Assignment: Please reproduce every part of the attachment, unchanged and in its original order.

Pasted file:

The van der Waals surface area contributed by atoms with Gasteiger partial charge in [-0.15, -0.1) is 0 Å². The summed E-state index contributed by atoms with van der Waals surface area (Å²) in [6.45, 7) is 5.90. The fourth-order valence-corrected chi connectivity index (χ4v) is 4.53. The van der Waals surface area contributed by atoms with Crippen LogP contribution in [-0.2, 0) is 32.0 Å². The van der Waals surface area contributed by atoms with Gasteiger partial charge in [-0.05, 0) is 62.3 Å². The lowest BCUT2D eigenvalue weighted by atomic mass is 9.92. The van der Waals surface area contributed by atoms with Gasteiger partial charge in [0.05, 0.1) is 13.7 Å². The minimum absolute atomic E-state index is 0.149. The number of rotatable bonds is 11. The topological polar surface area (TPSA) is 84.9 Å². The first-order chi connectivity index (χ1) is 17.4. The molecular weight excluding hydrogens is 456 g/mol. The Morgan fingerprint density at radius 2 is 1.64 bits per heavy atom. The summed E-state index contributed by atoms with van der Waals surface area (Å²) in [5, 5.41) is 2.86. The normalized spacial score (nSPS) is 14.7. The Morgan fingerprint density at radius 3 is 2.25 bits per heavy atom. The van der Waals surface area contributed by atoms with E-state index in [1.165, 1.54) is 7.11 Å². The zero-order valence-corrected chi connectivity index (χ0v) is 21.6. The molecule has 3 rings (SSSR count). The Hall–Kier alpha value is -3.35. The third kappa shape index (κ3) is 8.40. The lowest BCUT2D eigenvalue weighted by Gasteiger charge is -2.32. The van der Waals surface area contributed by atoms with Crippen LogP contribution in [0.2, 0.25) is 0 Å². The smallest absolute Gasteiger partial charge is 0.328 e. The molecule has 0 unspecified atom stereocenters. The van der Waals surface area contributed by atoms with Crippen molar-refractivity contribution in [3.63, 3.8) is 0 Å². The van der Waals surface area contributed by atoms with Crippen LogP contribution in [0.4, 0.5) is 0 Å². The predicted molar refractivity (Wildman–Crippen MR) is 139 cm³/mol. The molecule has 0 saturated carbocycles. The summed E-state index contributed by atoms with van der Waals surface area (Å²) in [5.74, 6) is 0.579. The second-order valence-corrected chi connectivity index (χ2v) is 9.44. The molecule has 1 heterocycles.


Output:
The van der Waals surface area contributed by atoms with Gasteiger partial charge in [-0.15, -0.1) is 0 Å². The summed E-state index contributed by atoms with van der Waals surface area (Å²) in [6.45, 7) is 5.90. The fourth-order valence-corrected chi connectivity index (χ4v) is 4.53. The van der Waals surface area contributed by atoms with Crippen LogP contribution in [-0.2, 0) is 32.0 Å². The van der Waals surface area contributed by atoms with Gasteiger partial charge in [-0.05, 0) is 62.3 Å². The lowest BCUT2D eigenvalue weighted by atomic mass is 9.92. The van der Waals surface area contributed by atoms with Gasteiger partial charge in [0.05, 0.1) is 13.7 Å². The minimum absolute atomic E-state index is 0.149. The number of rotatable bonds is 11. The topological polar surface area (TPSA) is 84.9 Å². The first-order chi connectivity index (χ1) is 17.4. The molecular weight excluding hydrogens is 456 g/mol. The Morgan fingerprint density at radius 2 is 1.64 bits per heavy atom. The summed E-state index contributed by atoms with van der Waals surface area (Å²) in [5, 5.41) is 2.86. The normalized spacial score (nSPS) is 14.7. The Morgan fingerprint density at radius 3 is 2.25 bits per heavy atom. The van der Waals surface area contributed by atoms with E-state index in [1.165, 1.54) is 7.11 Å². The zero-order valence-corrected chi connectivity index (χ0v) is 21.6. The molecule has 3 rings (SSSR count). The Hall–Kier alpha value is -3.35. The third kappa shape index (κ3) is 8.40. The lowest BCUT2D eigenvalue weighted by Gasteiger charge is -2.32. The van der Waals surface area contributed by atoms with Crippen LogP contribution in [0.2, 0.25) is 0 Å². The smallest absolute Gasteiger partial charge is 0.328 e. The molecule has 0 unspecified atom stereocenters. The van der Waals surface area contributed by atoms with Crippen molar-refractivity contribution in [3.63, 3.8) is 0 Å². The van der Waals surface area contributed by atoms with Crippen LogP contribution in [0.4, 0.5) is 0 Å². The predicted molar refractivity (Wildman–Crippen MR) is 139 cm³/mol. The molecule has 0 saturated carbocycles. The summed E-state index contributed by atoms with van der Waals surface area (Å²) in [5.74, 6) is 0.579. The second-order valence-corrected chi connectivity index (χ2v) is 9.44. The molecule has 1 heterocycles.